I read in a review that there are two Dirac points in graphene, where the conduction band and valence band touch each other. Near these points electrons obey a linear dispersion relation. Breaking of time symmetry leads to a quantum hall state. The solution of the Schrödinger equation gives rise to a single band connecting the valence and conduction band, which represents the edge states, and the slope of that single band gives the chirality of edge states. Why do electronic states exist between valence and conduction band? Also can someone explain to me why Dirac points occur in graphene?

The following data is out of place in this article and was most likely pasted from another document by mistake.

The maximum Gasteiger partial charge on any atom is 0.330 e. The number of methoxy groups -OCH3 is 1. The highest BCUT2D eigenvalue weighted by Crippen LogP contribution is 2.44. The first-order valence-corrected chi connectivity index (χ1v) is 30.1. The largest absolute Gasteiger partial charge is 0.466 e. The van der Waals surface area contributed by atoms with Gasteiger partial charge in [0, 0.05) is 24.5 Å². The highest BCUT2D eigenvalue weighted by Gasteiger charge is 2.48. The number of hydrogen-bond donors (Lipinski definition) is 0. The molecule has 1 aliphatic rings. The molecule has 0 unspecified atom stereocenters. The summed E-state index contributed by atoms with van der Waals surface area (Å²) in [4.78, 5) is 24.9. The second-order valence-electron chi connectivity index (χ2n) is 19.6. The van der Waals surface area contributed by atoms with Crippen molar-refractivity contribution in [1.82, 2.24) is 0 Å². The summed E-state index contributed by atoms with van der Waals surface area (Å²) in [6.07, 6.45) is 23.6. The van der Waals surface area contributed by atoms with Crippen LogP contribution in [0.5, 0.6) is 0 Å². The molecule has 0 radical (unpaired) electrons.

Topologically, a non-trivial state also occur when degeneracy is broken away from the Dirac points because of the spin orbit interaction. In that situation, when the band connecting the degenerate points cross the Fermi level an odd number of times, that leads to a topologically protected state and the even crossings don't. I didn't understand why.